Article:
Monday, March 13, 2017

New Country of South Sudan's Dies a little everyday as Famine Destroys its People

WEST SACRAMENTO CA )IFS) --  This is a man-made disaster from their leaders and the art of war.  When one's own military consumes all of the money and the resources of the country, leaving its people to die like animals in a drought in the desert.

The South Sudan government wants to charge each and every Aid Worker, $10,000 for entering into the country to help their people.  The government complains that there has been no media coverage in the west since 2014, when the biter battles for life and death were simply at hand-to-hand combat.

Aid agencies say they are urgently seeking clarity from the South Sudanese government after it signalled that it would ramp up the cost of work permits for foreign aid workers, days after a famine was declared in the country.
Aid groups said the move by the labour ministry to increase the cost of permits from $100 to up to $10,000 (£8,230) was “terrible timing” in a country where 100,000 people are starving and a further 1 million are on the brink of starvation.
Last week, the president of South Sudan promised “unimpeded access” to all aid organisations after famine was declared in parts of the country.
The fee increase, introduced in a memorandum, applies to all foreign workers in the country and is aimed at increasing government revenue, the minister of information, Michael Makuei, told Associated Press.
The status of the memorandum, dated 2 March, is unclear, as is its reach, but international agencies expressed concern that they are seen as a “soft touch”.

What do you guard over, when all of your people are dead and dying?

Their people is eating wild grasses, if any is left.

Famine has been declared in two counties of South Sudan, according to an announcement by the South Sudan government and three UN agencies, which says the calamity is the result of prolonged civil war and an entrenched economic crisis that has devastated the war-torn East African nation.
The official classification of famine highlights the human suffering caused by South Sudan's three-year civil war and even as it is declared President Salva Kiir's government is blocking food aid to some areas, according to UN officials.
More than 100,000 people in two counties of Unity state are experiencing famine and there are fears that the famine will spread as an additional one million South Sudanese are on the brink of starvation, said the announcement.
"Our worst fears have been realized," said Serge Tissot, head of the Food and Agriculture Organization in South Sudan. He said the war has disrupted the otherwise fertile country, causing civilians to rely on "whatever plants they can find and fish they can catch."
Roughly 5.5 million people, or about 50 per cent of South Sudan's population, are expected to be severely food insecure and at risk of death in the coming months, said the report. It added that nearly three-quarters of all households in the country suffer from inadequate food.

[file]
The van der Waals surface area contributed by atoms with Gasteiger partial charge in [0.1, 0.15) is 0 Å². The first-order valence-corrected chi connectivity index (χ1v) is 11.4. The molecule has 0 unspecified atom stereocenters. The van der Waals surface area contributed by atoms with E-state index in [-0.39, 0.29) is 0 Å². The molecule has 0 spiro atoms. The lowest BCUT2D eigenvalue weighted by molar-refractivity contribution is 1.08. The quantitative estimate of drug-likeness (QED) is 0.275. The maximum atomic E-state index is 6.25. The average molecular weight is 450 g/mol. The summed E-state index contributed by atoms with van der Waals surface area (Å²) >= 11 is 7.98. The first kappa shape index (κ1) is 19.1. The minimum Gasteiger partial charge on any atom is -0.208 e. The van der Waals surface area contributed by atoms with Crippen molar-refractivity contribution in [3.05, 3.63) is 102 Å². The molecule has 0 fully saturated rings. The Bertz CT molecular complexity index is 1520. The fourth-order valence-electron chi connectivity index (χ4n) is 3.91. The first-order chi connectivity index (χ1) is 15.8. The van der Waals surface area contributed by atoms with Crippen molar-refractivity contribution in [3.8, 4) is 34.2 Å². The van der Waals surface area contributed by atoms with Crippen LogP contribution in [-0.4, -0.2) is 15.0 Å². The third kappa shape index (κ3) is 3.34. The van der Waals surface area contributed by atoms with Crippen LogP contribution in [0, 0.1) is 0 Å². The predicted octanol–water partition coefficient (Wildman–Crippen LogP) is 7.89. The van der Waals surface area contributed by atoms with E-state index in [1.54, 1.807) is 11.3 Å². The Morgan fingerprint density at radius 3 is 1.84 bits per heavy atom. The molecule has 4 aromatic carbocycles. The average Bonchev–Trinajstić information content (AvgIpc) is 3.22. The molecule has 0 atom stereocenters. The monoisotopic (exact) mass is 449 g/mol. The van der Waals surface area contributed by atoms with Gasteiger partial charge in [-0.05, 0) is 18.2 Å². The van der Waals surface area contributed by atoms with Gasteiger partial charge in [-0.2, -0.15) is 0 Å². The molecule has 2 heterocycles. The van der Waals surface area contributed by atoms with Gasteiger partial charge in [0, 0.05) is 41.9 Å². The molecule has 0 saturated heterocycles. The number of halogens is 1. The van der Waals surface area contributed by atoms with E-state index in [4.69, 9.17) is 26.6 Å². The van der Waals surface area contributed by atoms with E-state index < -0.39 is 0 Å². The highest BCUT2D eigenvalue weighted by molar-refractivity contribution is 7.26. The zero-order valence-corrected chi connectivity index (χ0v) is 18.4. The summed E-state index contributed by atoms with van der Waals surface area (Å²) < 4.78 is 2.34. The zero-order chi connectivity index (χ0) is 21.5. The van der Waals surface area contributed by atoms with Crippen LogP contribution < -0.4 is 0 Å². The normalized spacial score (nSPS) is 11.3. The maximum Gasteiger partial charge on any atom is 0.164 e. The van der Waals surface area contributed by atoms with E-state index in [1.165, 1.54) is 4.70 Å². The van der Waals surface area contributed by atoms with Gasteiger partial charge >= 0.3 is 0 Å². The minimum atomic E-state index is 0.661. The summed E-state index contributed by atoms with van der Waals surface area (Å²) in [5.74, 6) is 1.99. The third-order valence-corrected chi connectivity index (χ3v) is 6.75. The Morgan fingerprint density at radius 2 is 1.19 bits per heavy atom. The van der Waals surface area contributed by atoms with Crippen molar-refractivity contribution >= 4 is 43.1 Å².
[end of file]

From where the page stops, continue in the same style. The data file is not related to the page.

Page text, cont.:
If food aid does not reach children urgently "many of them will die," said Jeremy Hopkins, head of the UN children's agency in South Sudan. Over 250,000 children are severely malnourished Hopkins said, meaning they are at risk of death.

Joel Charny, the director of the Norway Refugee Council USA, which has an office in Juba, said NGOs were seeking clarity on the status of the measure and to what extent they may be affected.
Charny said: “It is the wrong measure at the wrong time. If it does come into effect, it’s obviously terrible timing, in a country where 100,000 people are starving as we speak and another 1 million considered on the brink of famine.
“The mere fact that they have put this forward is concerning.”
It appears that any and all aid that is sent to the country is confiscated by the military.

This year could be the most deadly from famine in three decades. The lives of more than 20 million people are at risk in four countries. Large areas of South Sudan have already been declared a famine zone. Five years after a famine that claimed a quarter-of-a-million lives, Somalia is back on the brink of catastrophe: 6 million people are in need of assistance. Both north-east Nigeria and Yemen face real and present risks of famine.

An elaborate humanitarian aid system has been created to prevent mass hunger. Yet as an international community we are failing to respond to the deadly threats posed by entirely predictable, and eminently avoidable, famine.

How to donate: South Sudan famine and Somalia, Yemen and Nigeria food crises

“Famine” is a technical state defined by the level of acute malnutrition and food shortage. But people, especially children, are already going hungry, getting sick and dying. The lives of many of these children hang by a nutritional drip. For every life saved, many more don’t make it to a clinic.

We are drifting slowly but with relentless predictability towards the precipice. On a conservative estimate, 1.4 million children are at imminent risk of death across the four affected countries over the next year. That number is rising by the day as hunger interacts with killer diseases such as diarrhoea, pneumonia, cholera and measles. Every week of delayed action will put more lives on the line.

How did we get here? Conflict, drought, poor governance and a shockingly inadequate international response have all played a part.

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